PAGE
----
Here is a preview of the six cases being heard in the second week of the Connecticut Supreme Court’s November Term:

Monday, November 18, 2019

The Court will hear argument in two cases. In the first, Brass City Local, CACP v. City of Waterbury, S.C. 20337, the Court will decide whether the Superior Court has jurisdiction over an application to confirm an interest arbitration award rendered pursuant to the Municipal Employee Relations Act (MERA), General Statutes § 7-467 et seq. MERA imposes mandatory binding arbitration to determine the terms and conditions of a collective bargaining agreement whenever a municipality and the union representing its employees reach an impasse in their negotiations. After the state board of mediation and arbitration issued an award pursuant to MERA, the plaintiff filed an application to confirm the award pursuant to General Statutes § 52-408 et seq., which authorizes limited judicial review over an award issued pursuant to an agreement to arbitrate. The Court will decide whether the trial court properly concluded that it lacked jurisdiction because the award was not issued pursuant to a written agreement to arbitrate, and because MERA does not specifically authorize judicial review of an award pursuant to an application to confirm.

The second case is Ruiz v. Commissioner of Correction, S.C. 20233, in which the Court will address whether, pursuant to Blumberg Associates Worldwide, Inc. v. Brown and Brown of Connecticut, Inc., 311 Conn. 123 (2014), the Appellate Court is required to afford the parties the opportunity to file supplemental briefs before it may affirm the judgment of the trial on an alternative ground that was not raised by the parties. The petitioner, who previously pled guilty to home invasion, brought a habeas petition claiming that his trial attorney was ineffective for failing to file a motion to dismiss the home invasion charge. The habeas court denied the petition on the merits, but the Appellate Court affirmed on the alternative ground that the petitioner waived his right to pursue that claim by pleading guilty, even though neither party ever raised that issue. The Court will address whether the Appellate Court erred by failing to order supplemental briefing before affirming on an alternative ground that was not raised by the parties.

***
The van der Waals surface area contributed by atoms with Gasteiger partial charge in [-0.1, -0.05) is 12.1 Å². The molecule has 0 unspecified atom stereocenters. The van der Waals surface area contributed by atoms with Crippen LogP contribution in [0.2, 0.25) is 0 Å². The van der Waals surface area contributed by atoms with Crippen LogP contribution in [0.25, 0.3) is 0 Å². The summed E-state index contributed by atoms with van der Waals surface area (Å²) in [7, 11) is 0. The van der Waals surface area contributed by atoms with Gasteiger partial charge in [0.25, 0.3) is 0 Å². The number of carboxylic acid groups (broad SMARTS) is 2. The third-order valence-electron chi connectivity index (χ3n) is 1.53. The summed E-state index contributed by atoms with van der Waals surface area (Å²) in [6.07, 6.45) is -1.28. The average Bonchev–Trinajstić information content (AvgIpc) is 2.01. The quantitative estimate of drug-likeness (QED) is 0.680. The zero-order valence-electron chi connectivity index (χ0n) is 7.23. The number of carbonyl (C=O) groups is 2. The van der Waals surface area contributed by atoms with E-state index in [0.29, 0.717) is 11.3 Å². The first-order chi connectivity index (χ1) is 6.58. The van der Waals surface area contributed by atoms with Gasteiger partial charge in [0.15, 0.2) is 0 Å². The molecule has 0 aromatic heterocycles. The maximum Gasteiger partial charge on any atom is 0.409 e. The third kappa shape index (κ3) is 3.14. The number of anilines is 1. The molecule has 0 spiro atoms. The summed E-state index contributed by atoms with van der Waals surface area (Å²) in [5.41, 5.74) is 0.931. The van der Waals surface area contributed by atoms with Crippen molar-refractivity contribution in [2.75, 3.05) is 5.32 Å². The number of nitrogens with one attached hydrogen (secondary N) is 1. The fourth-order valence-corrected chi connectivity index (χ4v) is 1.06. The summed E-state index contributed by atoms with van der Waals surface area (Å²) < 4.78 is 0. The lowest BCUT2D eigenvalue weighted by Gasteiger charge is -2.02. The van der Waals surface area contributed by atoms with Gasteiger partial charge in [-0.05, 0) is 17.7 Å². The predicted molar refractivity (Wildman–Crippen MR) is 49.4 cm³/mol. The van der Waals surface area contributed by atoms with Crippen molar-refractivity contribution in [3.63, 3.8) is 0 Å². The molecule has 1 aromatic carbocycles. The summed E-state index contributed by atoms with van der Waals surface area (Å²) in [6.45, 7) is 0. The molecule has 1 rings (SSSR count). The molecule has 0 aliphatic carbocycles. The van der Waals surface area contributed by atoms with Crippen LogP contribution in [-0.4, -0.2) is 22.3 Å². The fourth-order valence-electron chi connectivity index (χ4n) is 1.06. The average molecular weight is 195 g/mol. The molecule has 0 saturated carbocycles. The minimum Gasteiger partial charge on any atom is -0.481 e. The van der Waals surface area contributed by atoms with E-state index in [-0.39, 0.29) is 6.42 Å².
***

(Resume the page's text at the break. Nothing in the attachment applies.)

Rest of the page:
Tuesday, November 19, 2019

The Court will hear argument in one case, Du Pont De Nemours v. Chemtura Corporation, S.C. 20329, in which it will address whether strict compliance with a contractual notice provision is required under New York law. The plaintiff purchased the defendant’s fluorine chemical facility pursuant to an asset purchase agreement, which required the defendant to indemnify the plaintiff in the event that the defendant breached any of the contractual representations and warranties. The agreement, which provided that New York law would govern, also required the plaintiff to provide notice of any claim to the defendant’s general counsel and outside counsel within four years of the closing. Shortly after the closing, the plaintiff sought indemnification for various claimed deficiencies at the facility, and the parties engaged in discussions about those claims over the next few years. The plaintiff brought this action six years after the closing, and the trial court found against the plaintiff on the basis that it failed to comply with the contractual notice provision because it did not notify the appropriate persons under the contract. The Court will address whether New York law requires strict compliance with the notice provision of a commercial contract in order to recover for a breach of contract claim. (Disclaimer:  Murtha Cullina LLP is counsel for the plaintiff in this case.)